Can I learn how to sleep like a log?
The short answer is, yes you can! Sleep is no longer the mystery that it used to be and you have almost unlimited possibilities to create a sleeping environment that fits you.
Better habits lead to better sleep
You might have noticed that exercise is good for your sleep. And it is. Among many other good things, exercise builds up a brain chemical that is called adenosine. This good-hearted substance not only makes us more tired, it also promotes a deeper sleep. Exercise is also known to release feel good hormones, or endorphins, that make us more content and happier. Just remember not to exercise just before you're about to go to bed. You’ll probably be all worked up and might have a hard time falling asleep.
Don’t go to bed with your mobile
Other habits can affect our sleep negatively. Like coffee, alcohol, tobacco – or using your mobile or laptop in bed.
The thing with mobiles and laptops is the light that they radiate. This blue light tricks our bodies to think it’s time to wake up which makes falling asleep harder. The artificial light (or any kind of light) stops the release of melatonin which is the natural hormone designed to make us tired.
What about coffee. And smoking?
The caffeine in coffee is well-known to make sleep more difficult. Even a single cup of coffee in the afternoon might be enough to make it virtually impossible to fall asleep. Alcohol, on the other hand, relaxes your body and slows down your nervous system. Good, right? No. Because your body may have to spend the entire night dealing with the negative effects of alcohol. So instead of getting a fair chance to rest, it has to work. Since alcohol also relaxes your throat muscles, it makes you more prone to snoring.
It is also known that smokers have a harder time falling asleep and staying asleep. The nicotine in tobacco affects your body in many ways. Like alcohol, it also tends to prevent your body from total relaxation.
Six steps towards better sleep
There are 6 factors that play a significant role in your night-time sleep quality, which in turn affect your energy, health, and happiness the following day.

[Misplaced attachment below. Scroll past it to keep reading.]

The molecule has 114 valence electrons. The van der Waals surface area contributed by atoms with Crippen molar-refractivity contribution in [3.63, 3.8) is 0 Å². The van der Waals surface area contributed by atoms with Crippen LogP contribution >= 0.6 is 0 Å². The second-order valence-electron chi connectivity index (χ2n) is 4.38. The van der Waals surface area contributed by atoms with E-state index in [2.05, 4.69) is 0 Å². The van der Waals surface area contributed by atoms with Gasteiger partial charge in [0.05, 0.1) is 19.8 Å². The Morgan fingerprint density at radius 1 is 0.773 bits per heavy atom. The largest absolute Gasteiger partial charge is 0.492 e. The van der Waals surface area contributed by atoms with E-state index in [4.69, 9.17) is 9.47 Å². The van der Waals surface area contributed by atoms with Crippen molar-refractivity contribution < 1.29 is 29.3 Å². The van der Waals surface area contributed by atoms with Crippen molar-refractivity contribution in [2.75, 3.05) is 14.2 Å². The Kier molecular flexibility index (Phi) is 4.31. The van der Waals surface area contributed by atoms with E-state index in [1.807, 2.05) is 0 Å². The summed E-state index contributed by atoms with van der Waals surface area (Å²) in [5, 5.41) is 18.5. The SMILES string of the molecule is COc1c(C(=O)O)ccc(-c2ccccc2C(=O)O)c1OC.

The first one, comfort, is also the most important. A comfortable mattress, a pillow that fits your sleeping position and the right duvet is vital for good sleep. Whether you should have a firm or a soft bed comes down to your sleeping position. Choosing a pillow is also very personal. Your pillow should fit your taste but also your sleeping position and go well with your mattress.
When it comes to furnishings in the bedroom it's quite simple. Keep it simple and keep the clutter under control. The less clutter you have, the likelier it is that you will sleep well. And feel well as you wake up.
The third factor is light. Ideally, the bedroom should be as dark as possible, which sometimes is easier said than done. Blackout curtains and blinds can make a big difference by keeping natural light and city lights out. If nothing else works, an eye mask will do the job. Another thing to consider is the colour of the light. Warm light is the best option as you are getting ready to sleep. A dimmable bulb where you can change the warmth of the light can be a really good investment.
Temperature is the next factor to consider. The most perfect bedroom temperature is between 16 and 17° C. However a good guideline is between 13-20° C.
Next of the six most important factors for good sleep is sound. In a perfect world, your bedroom should be an oasis of calm. A place protected against unwanted and intrusive sounds that can interfere with a good night’s sleep. Keeping sound out can be a real challenge. Soft furnishings, like heavy curtains and thick carpets help to isolate the bedroom and also dampens vibrations.
Air quality is the fifth factor. In many parts of the world, keeping your home free from pollutions is a big issue. And since we spend so much time in bed, it's more important in the sleeping area. A fan, an AC unit, an air purifier or some green plants (preferably aloe vera or spider plant) make a big difference. It's also important to make sure that the air in the sleeping area isn't too humid. Too much humidity prevents moisture evaporating from our body, making us feel uncomfortably hot and sticky.
Last but not least – colours. As you might know, colours affect our mind in different ways. The best, as in the most relaxing, bedroom colours are blue, yellow and green. The least favourable alternative for good sleep? Purple.